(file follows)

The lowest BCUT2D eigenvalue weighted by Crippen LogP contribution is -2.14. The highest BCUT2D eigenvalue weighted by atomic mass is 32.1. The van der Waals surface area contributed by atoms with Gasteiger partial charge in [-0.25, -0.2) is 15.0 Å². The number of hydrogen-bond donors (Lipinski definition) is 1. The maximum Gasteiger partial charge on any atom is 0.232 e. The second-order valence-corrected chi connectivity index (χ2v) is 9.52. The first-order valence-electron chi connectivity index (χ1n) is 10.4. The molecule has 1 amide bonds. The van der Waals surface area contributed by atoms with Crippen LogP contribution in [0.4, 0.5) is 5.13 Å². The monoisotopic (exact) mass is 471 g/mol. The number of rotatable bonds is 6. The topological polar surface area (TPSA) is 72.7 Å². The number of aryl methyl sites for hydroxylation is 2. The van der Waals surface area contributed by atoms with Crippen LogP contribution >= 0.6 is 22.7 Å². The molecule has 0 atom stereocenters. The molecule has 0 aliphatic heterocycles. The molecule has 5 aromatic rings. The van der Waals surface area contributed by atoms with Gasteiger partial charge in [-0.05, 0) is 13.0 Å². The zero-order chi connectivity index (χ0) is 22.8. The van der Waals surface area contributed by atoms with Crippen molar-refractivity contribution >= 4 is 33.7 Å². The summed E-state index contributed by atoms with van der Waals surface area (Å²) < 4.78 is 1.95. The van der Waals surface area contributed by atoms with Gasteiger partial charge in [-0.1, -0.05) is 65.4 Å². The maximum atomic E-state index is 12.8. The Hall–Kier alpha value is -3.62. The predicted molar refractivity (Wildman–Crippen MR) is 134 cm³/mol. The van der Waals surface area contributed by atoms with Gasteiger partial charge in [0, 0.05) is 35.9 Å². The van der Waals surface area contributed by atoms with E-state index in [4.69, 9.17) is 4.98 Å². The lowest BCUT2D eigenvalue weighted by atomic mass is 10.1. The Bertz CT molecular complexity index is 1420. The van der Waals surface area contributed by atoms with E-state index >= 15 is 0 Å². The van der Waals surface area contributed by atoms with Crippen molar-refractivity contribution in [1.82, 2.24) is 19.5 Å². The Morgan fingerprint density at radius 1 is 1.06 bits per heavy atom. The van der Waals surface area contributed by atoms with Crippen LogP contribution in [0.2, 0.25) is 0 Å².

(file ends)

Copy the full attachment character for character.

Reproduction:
The lowest BCUT2D eigenvalue weighted by Crippen LogP contribution is -2.14. The highest BCUT2D eigenvalue weighted by atomic mass is 32.1. The van der Waals surface area contributed by atoms with Gasteiger partial charge in [-0.25, -0.2) is 15.0 Å². The number of hydrogen-bond donors (Lipinski definition) is 1. The maximum Gasteiger partial charge on any atom is 0.232 e. The second-order valence-corrected chi connectivity index (χ2v) is 9.52. The first-order valence-electron chi connectivity index (χ1n) is 10.4. The molecule has 1 amide bonds. The van der Waals surface area contributed by atoms with Crippen LogP contribution in [0.4, 0.5) is 5.13 Å². The monoisotopic (exact) mass is 471 g/mol. The number of rotatable bonds is 6. The topological polar surface area (TPSA) is 72.7 Å². The number of aryl methyl sites for hydroxylation is 2. The van der Waals surface area contributed by atoms with Crippen LogP contribution >= 0.6 is 22.7 Å². The molecule has 0 atom stereocenters. The molecule has 0 aliphatic heterocycles. The molecule has 5 aromatic rings. The van der Waals surface area contributed by atoms with Gasteiger partial charge in [-0.05, 0) is 13.0 Å². The zero-order chi connectivity index (χ0) is 22.8. The van der Waals surface area contributed by atoms with Crippen molar-refractivity contribution >= 4 is 33.7 Å². The summed E-state index contributed by atoms with van der Waals surface area (Å²) < 4.78 is 1.95. The van der Waals surface area contributed by atoms with Gasteiger partial charge in [-0.1, -0.05) is 65.4 Å². The maximum atomic E-state index is 12.8. The Hall–Kier alpha value is -3.62. The predicted molar refractivity (Wildman–Crippen MR) is 134 cm³/mol. The van der Waals surface area contributed by atoms with Gasteiger partial charge in [0, 0.05) is 35.9 Å². The van der Waals surface area contributed by atoms with E-state index in [4.69, 9.17) is 4.98 Å². The lowest BCUT2D eigenvalue weighted by atomic mass is 10.1. The Bertz CT molecular complexity index is 1420. The van der Waals surface area contributed by atoms with E-state index >= 15 is 0 Å². The van der Waals surface area contributed by atoms with Crippen molar-refractivity contribution in [1.82, 2.24) is 19.5 Å². The Morgan fingerprint density at radius 1 is 1.06 bits per heavy atom. The van der Waals surface area contributed by atoms with Crippen LogP contribution in [0.2, 0.25) is 0 Å².